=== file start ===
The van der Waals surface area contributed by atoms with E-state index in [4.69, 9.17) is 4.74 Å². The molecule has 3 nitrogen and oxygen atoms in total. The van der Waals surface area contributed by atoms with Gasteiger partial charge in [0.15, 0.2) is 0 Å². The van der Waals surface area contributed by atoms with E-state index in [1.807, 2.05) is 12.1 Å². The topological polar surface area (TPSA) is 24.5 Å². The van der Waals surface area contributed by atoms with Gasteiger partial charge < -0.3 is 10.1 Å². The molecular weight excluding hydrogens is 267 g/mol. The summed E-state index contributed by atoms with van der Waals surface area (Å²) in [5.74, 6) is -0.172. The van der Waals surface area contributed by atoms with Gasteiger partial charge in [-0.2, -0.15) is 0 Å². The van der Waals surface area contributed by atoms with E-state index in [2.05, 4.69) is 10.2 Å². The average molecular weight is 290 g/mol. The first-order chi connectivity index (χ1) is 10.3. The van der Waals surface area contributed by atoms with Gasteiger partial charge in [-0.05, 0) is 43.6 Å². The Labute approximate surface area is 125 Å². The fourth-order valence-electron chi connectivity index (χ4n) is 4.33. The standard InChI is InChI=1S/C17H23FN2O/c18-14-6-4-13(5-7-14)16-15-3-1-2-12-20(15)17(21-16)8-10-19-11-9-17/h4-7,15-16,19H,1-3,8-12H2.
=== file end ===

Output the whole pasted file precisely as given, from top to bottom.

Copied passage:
The van der Waals surface area contributed by atoms with E-state index in [4.69, 9.17) is 4.74 Å². The molecule has 3 nitrogen and oxygen atoms in total. The van der Waals surface area contributed by atoms with Gasteiger partial charge in [0.15, 0.2) is 0 Å². The van der Waals surface area contributed by atoms with E-state index in [1.807, 2.05) is 12.1 Å². The topological polar surface area (TPSA) is 24.5 Å². The van der Waals surface area contributed by atoms with Gasteiger partial charge < -0.3 is 10.1 Å². The molecular weight excluding hydrogens is 267 g/mol. The summed E-state index contributed by atoms with van der Waals surface area (Å²) in [5.74, 6) is -0.172. The van der Waals surface area contributed by atoms with Gasteiger partial charge in [-0.2, -0.15) is 0 Å². The van der Waals surface area contributed by atoms with E-state index in [2.05, 4.69) is 10.2 Å². The average molecular weight is 290 g/mol. The first-order chi connectivity index (χ1) is 10.3. The van der Waals surface area contributed by atoms with Gasteiger partial charge in [-0.05, 0) is 43.6 Å². The Labute approximate surface area is 125 Å². The fourth-order valence-electron chi connectivity index (χ4n) is 4.33. The standard InChI is InChI=1S/C17H23FN2O/c18-14-6-4-13(5-7-14)16-15-3-1-2-12-20(15)17(21-16)8-10-19-11-9-17/h4-7,15-16,19H,1-3,8-12H2.